Failure to pay attention to the biology of IR injury, cardioprotection and the specific cardioprotective agents under investigation is a key factor in many studies. No agent will be effective at reducing infarct size if it is delivered too late, or in too small a dose to be effective. Small-scale human trials can provide much information in this regard, and ideally dose and timing studies should be undertaken with appropriately powered surrogates for benefit, before proceeding to larger human studies. Careful selection of patients in both small and large studies is also key to success. Inclusion of patients who will not benefit from the intervention will reduce the power of the study to show benefit. This could include patients with both too little ischaemia or too long an ischaemic time. Enriching the cohort with patients likely to benefit, such as those with anterior infarcts or with moderate ischaemic times, will increase the power of the study to show benefit, although this may come at the cost of generalisability in the real world of clinical practice.
Post hoc analysis of the Botker et al. study suggests that RIC was effective in patients with a delayed transfer to a PPCI centre while not benefiting those who received more rapid reperfusion.24,76 Furthermore, inclusion of older patients, or patients with diabetes, may require adjustment of the dosing regimens to increase the likelihood of benefit.
The selection of a single target has been a consistent theme in trials of cardioprotection. It is possible that an effective reduction in infarct size depends upon accessing multiple pathways of cardioprotection simultaneously.77 There may be additive and synergistic effects between interrelated pathways, or it may be that in a heterogenous population presenting with AMI, different pathways will provide more or less effective cardioprotection for a given individual, depending upon comorbidities and other patient factors. A large number of animal models have been successfully tested, but there have been relatively few human trials of this approach reported. Combination Therapy in Myocardial Infarction (COMBAT-MI) is an example of a clinical trial combining RIC with exenatide infusion to evaluate whether combination therapy is more effective (NCT02404376).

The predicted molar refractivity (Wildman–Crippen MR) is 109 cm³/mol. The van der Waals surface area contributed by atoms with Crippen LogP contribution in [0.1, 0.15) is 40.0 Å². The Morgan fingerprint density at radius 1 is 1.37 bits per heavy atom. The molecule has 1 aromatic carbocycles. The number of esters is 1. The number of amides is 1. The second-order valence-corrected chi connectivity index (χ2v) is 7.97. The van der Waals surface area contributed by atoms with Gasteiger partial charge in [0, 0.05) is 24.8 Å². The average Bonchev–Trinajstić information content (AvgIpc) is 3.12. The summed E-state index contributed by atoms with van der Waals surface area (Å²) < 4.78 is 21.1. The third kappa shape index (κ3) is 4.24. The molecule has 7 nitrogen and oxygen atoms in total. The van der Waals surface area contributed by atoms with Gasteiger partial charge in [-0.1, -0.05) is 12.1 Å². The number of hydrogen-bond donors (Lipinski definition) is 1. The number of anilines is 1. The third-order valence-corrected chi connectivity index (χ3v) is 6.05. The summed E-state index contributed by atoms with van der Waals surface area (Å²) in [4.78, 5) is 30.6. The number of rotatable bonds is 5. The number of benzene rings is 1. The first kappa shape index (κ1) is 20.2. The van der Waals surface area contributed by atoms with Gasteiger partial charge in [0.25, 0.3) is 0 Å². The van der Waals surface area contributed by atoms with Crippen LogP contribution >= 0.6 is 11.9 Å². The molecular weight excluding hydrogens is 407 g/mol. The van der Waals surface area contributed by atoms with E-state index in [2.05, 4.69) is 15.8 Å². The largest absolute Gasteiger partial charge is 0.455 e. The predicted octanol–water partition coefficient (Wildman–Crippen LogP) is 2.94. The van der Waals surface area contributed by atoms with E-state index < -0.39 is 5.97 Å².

Endpoint selection is a key factor in the success of translational studies.9 Assessment of infarct size using biomarker endpoints, such as cardiac troponin, are very sensitive, but unless high thresholds are used, small changes in these may be of limited clinical relevance, particularly in the context of periprocedural MI.78 Cardiomyocyte-specific creatine kinase has been shown to be the most robust biomarker for quantification of infarct size, but in clinical practice it has largely been replaced with cardiac troponin, which limits its availability for multicentre clinical trials.79 Cardiac MRI is an excellent method to quantify infarct size and assess cardioprotective strategies used during AMI.80,81 The more sensitive myocardial salvage index can be used to increase the power of the study, but remains controversial, as T2-weighted imaging is used to delineate the oedema-based area at risk.82 The myocardial oedema may be impacted by both the timing and nature of the intervention, and the timing of the MRI.29,31
New late gadolinium after AMI is a more robust tool to investigate the impact of cardioprotection in phase II studies.83 Assessment of the microcirculation may also prove to be important. Some retrospective evidence suggests that therapies improving microcirculatory function after MI may improve clinical outcome independently of the infarct size.84 This requires further investigation, and these endpoints investigated prospectively.
Clinical endpoints are important, but should reflect the biology of cardioprotection. Hard endpoints, such as cardiovascular mortality, are important. Endpoints, such as heart failure admission or the need for escalation in heart failure medication, are important, as this is the syndrome most likely to be impacted by therapies that reduce infarct size. They need to be carefully defined, as these are softer clinical endpoints that are vulnerable to a number of biases. Endpoints commonly used in trials of percutaneous coronary intervention strategies and stents, such as the need for repeat revascularisation, reduce the power of these studies to show benefit, as they are unlikely to be affected by the cardioprotective intervention.
The CONDI2/ERIC-PPCI study was a well-run clinical trial of a potentially valuable therapy. Its neutral result leaves behind serious questions for the field of cardioprotection; the next avenue that should be pursued in a large-scale trial is not altogether clear. The development of collaborative groups, such as the European Society of Cardiology Working Group on Cellular Biology of the Heart and the EU-CARDIOPROTECTION COST Action, to push the field forward is welcome, and is likely to produce more fruitful translation to clinical practice.